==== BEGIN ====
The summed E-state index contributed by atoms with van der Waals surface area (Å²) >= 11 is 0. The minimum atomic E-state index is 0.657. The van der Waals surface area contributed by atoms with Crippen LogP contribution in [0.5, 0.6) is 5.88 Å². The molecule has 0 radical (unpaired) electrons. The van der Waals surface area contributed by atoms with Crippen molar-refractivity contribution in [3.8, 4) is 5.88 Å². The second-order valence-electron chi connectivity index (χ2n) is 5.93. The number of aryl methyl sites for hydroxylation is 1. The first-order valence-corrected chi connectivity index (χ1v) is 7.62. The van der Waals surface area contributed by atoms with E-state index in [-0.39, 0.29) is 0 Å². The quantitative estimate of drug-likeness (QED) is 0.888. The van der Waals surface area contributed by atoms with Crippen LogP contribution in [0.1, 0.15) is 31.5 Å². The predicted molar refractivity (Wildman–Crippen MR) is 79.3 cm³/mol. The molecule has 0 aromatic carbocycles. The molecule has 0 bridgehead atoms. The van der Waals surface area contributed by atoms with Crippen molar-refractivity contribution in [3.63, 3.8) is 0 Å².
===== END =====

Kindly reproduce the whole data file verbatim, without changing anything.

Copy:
The summed E-state index contributed by atoms with van der Waals surface area (Å²) >= 11 is 0. The minimum atomic E-state index is 0.657. The van der Waals surface area contributed by atoms with Crippen LogP contribution in [0.5, 0.6) is 5.88 Å². The molecule has 0 radical (unpaired) electrons. The van der Waals surface area contributed by atoms with Crippen molar-refractivity contribution in [3.8, 4) is 5.88 Å². The second-order valence-electron chi connectivity index (χ2n) is 5.93. The number of aryl methyl sites for hydroxylation is 1. The first-order valence-corrected chi connectivity index (χ1v) is 7.62. The van der Waals surface area contributed by atoms with E-state index in [-0.39, 0.29) is 0 Å². The quantitative estimate of drug-likeness (QED) is 0.888. The van der Waals surface area contributed by atoms with Crippen LogP contribution in [0.1, 0.15) is 31.5 Å². The predicted molar refractivity (Wildman–Crippen MR) is 79.3 cm³/mol. The molecule has 0 aromatic carbocycles. The molecule has 0 bridgehead atoms. The van der Waals surface area contributed by atoms with Crippen molar-refractivity contribution in [3.63, 3.8) is 0 Å².